Thursday, August 25, 2011

The Lawnmower Boogie‏

When my Mother was a girl in the Great Depression, she dreamed of grass in her yard. What she got instead was hard-packed dirt, just like everyone else. Grass was a luxury that took time and energy away from every family member spending every possible moment working in the fields. But Martha was resolute (read: stubborn). Someday, she would have her grass.

Fast forward to 1962 and two freaking ACRES of grass at our place in Friendship--and guess who got to mow it! Though money was tight that year, Martha figured out a way to get a riding lawnmower on time payments from Western Auto. I thought my eleven-year-old-hiney had been BORN in that mower seat. It was a summer of unimaginable drudgery, torture without end!

The only thing that saved me was the Channel Master transistor radio that she had bought for me earlier in the year. (see Before Labor Day, there was no point in having it with me on the mower. After that, there was all the difference in the world: KAAY!

With the earpiece jammed in my head, the Mighty 1090 pumped Brook Benton and The Orlons and The Impressions and Booker T and the MGs into my thankful brain at a level just about equal to a Briggs and Stratton mower engine. Grass clippings and dust up my nose were neatly offset by the Silver Dollar Survey in my ear.

Over the next spring and summer, KAAY brought the world to me on that mower--and then there was 1964. Beatles and Stones and Kinks and Animals and The Dave Clark Five were my afterburner. Grass went down like the stock market.

Though this audio/hardware hookup would continue until I went off to college in the fall of '68, the pinnacle of it all was, without a doubt, April of 1965. It was then possible to hear The Beatles' "Ticket To Ride" and The Beach Boys' "Help Me Rhonda" in the same grass-cutting session, sometimes even back-to-back! (Yes, it was a Monumental Mower Moment, and it marks in my mind the first time The Beach Boys proved that they could hang with The Beatles.)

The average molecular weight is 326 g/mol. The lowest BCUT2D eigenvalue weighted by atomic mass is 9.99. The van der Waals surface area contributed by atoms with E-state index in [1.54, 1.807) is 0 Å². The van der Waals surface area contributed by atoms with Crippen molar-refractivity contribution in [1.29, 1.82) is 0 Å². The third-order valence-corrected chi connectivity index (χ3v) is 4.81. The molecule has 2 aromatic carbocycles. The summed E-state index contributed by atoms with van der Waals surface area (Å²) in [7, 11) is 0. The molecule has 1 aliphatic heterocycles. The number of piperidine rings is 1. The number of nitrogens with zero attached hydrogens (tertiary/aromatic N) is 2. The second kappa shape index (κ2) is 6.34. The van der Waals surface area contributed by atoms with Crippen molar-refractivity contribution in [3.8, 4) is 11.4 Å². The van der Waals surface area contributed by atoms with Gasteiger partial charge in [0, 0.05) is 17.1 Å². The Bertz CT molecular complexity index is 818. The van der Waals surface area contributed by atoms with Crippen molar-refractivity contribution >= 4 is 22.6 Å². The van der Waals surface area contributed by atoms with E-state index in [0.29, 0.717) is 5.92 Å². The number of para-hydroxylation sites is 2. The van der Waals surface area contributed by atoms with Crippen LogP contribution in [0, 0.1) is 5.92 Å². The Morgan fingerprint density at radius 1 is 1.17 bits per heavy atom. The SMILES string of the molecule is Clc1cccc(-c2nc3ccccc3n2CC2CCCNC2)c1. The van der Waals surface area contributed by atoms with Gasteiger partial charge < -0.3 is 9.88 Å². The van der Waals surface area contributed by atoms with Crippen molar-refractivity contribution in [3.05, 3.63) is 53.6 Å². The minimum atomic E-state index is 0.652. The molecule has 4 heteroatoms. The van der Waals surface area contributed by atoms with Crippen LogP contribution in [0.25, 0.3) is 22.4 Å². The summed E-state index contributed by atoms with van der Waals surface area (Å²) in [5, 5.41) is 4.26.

So here I am in 2011, back where I grew up at the family home in Friendship. Mom and Dad are gone, and there's THREE acres of grass to mow now. I don't have my Channel Master anymore, but somehow I don't need it. Every time I climb on my 21st Century riding lawnmower, KAAY cranks up inside my head.

David B. Treadway
Doc Holiday VII
The Last PD

(Great story!  David B., I now use a little mp3 player with Beaker Street and KAAY audio loaded on it when I'm working by's like "being there again" and helps liven up the drudgery!  By the way, my grandmother in Castleberry, Alabama hated grass.  If the chickens didn't eat it, she was sweeping the yard with a broom to kill every blade she could!  We played in a dirt yard when we visited.  Bud S.)

1 comment:

  1. I wrote this piece well before the untimely passing of our great friend Jerry Sims, who will always live in my heart as The Middle Sonny Martin.

    It was the correspondence between Jerry and me--begun back in 2009, long before we met face-to-face--that made me remember what a huge part of my life that KAAY so quickly became back when I was young.

    Whenever I'd be outside, grown and returned to Friendship, taking care of the garden or mowing the interminable grass that my Mother left me, I'd think of KAAY. And Jerry. And how that old Mighty 1090 was still so alive in both our hearts!

    I'd remember listening to that OTHER skinny kid who dreamed of growing up to work at the big station in Little Rock. That other kid who saw his own dreams come true at such an early age--and who never forgot how he came up, either.

    And now the hellishly hot summer of 2011 begins to fade and the grass and the garden walk out of the tomb like Lazarus.

    Here in a few days, I'm going to have to saddle back up on that lawnmower and slay me some grass that I woulda SWORN was dead and gone at least until March.

    Only now I'll mount up alone and diminished by the loss of my man Jerry Sims.

    Or maybe NOT. Maybe I will not be surprised in the least to hear his voice jocking those Silver Dollar Survey Hits while I go about my chores.

    Fly free forever, Jerry. As long as those three towers shall stand in Wrightsville, your name will be remembered.

    In my heart, WAY longer.

    David B.